Summary of Trade Mark Law and Practice
New Zealand is a member of the Paris Convention (Stockholm text), World Intellectual Property Organization (WIPO), Trade-Related Aspects of Intellectual Property (TRIPs) Agreement, Hague Convention Abolishing the Requirement of Legalization for Foreign Documents, Madrid Agreement for the Repression of False or Deceptive Indications of Source on Goods, Madrid Protocol, Singapore Treaty and Nice Classification.
Minimum Filing Requirements:
A clear representation of the mark (in colour if that is claimed)
The goods and/or services covered by the trade mark
Name and address of the applicant
If Convention priority is claimed, then the date, number, goods and/or services and country of the application(s) from which convention priority is claimed.
Types of Trade Marks:
Collective trade marks, Certification trade marks, and Series trade marks are registrable in New Zealand.
There is a period of 12 months for responding to the initial examination report, with further time allowed for subsequent examination reports. The Commissioner must ignore prior marks cited against an application if the consent of the prior mark’s proprietor has been obtained.
Publication and Opposition:
Once a trade mark application has been accepted it is published for opposition purposes in the Official Journal. An opposition can be filed within three months of the publication date (extendable by one month if the extension is filed within the three month period). Trade marks can be revoked on the ground of non-use if genuine use of the mark has not been made in trade in New Zealand for a continuous period of three years after the date of application.
Trade Mark Term:
Once registered trade marks are in force for an initial period of ten years, and are able to be renewed for subsequent periods of ten years at a time.
Amendments to Legislation over the years:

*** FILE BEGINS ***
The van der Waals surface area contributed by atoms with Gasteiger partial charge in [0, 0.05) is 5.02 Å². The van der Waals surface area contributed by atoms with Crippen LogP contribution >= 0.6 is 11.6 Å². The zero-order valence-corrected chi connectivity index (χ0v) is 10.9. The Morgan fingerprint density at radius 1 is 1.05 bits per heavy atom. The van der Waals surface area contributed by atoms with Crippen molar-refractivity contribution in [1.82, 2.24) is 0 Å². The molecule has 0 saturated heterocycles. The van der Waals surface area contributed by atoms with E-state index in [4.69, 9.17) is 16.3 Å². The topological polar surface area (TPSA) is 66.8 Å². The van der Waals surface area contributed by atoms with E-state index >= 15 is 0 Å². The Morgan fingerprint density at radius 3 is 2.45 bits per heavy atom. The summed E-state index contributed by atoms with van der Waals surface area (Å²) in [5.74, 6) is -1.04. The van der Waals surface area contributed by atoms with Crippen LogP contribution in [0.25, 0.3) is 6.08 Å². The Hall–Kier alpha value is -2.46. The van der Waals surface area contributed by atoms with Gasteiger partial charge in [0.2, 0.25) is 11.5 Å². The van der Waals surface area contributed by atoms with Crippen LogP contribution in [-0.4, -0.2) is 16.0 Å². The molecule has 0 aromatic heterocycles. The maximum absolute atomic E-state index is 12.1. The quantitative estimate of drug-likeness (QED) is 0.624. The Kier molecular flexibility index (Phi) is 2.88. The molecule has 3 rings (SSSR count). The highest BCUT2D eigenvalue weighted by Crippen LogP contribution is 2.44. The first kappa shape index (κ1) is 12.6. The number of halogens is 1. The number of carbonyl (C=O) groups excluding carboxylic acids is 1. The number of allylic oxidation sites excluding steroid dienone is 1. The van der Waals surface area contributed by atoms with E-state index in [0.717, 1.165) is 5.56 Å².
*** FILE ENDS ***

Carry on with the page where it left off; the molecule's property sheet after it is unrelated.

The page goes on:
As with many other countries, New Zealand’s trade mark legislation has undergone progressive transformation since the latter part of the 20th Century. Notable changes under the now repealed Trade Marks Act 1953 include: allowing registration of service marks (1987); replacing the definition of mark with sign and amending the definition of sign to include colors (1994); amending the definition of sign to include sounds, smells, or tastes and allowing the registration of collective trade marks (1999).
The Trade Marks Act 2002 made the following notable changes: it added shape to the definition of sign, introduced multi-class applications, allowed for the division or merger of applications, allowed trade mark applications to be assigned; it established a Maori Advisory Committee to advise the Commissioner on whether any applications or registrations are likely to be offensive to Maori; it removed the ability to register defensive trade marks and reduced the removal for non-use period from 5 years to 3 years. The registration term became 10-years from the filing date, and the subsequent renewal term for any renewals became 10 years.
The Trade Marks Amendment Act 2011 revoked all registered licences and provisions relating thereto. It also introduced provisions relating to the appointment, functions and powers of enforcement officers, including the powers of entry, search and seizure as part of measures to combat counterfeiting.
In December 2012 several international treaties came into force in New Zealand. In particular: the Madrid Protocol; the Singapore Treaty (one 2-month extension of the time limit possible); and the Nice Classification - although New Zealand has classified according to the Nice Classification since 1941. Applicants can apply to convert to the current version.